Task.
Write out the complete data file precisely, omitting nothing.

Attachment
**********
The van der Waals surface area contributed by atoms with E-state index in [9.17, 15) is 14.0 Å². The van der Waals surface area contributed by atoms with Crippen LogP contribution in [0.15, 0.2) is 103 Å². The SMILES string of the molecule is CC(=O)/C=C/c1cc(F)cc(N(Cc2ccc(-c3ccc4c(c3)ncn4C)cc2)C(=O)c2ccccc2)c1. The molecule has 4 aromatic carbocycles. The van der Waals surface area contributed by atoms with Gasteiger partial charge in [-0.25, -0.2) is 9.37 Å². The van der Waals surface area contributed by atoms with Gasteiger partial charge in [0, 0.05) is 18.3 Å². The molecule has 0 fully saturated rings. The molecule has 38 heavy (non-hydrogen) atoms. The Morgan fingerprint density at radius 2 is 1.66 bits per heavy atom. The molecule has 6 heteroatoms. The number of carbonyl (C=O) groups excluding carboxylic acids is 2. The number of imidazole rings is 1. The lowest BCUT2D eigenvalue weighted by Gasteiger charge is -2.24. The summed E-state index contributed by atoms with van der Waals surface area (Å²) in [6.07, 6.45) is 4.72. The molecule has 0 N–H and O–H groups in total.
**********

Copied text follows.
The van der Waals surface area contributed by atoms with E-state index in [9.17, 15) is 14.0 Å². The van der Waals surface area contributed by atoms with Crippen LogP contribution in [0.15, 0.2) is 103 Å². The SMILES string of the molecule is CC(=O)/C=C/c1cc(F)cc(N(Cc2ccc(-c3ccc4c(c3)ncn4C)cc2)C(=O)c2ccccc2)c1. The molecule has 4 aromatic carbocycles. The van der Waals surface area contributed by atoms with Gasteiger partial charge in [-0.25, -0.2) is 9.37 Å². The van der Waals surface area contributed by atoms with Gasteiger partial charge in [0, 0.05) is 18.3 Å². The molecule has 0 fully saturated rings. The molecule has 38 heavy (non-hydrogen) atoms. The Morgan fingerprint density at radius 2 is 1.66 bits per heavy atom. The molecule has 6 heteroatoms. The number of carbonyl (C=O) groups excluding carboxylic acids is 2. The number of imidazole rings is 1. The lowest BCUT2D eigenvalue weighted by Gasteiger charge is -2.24. The summed E-state index contributed by atoms with van der Waals surface area (Å²) in [6.07, 6.45) is 4.72. The molecule has 0 N–H and O–H groups in total.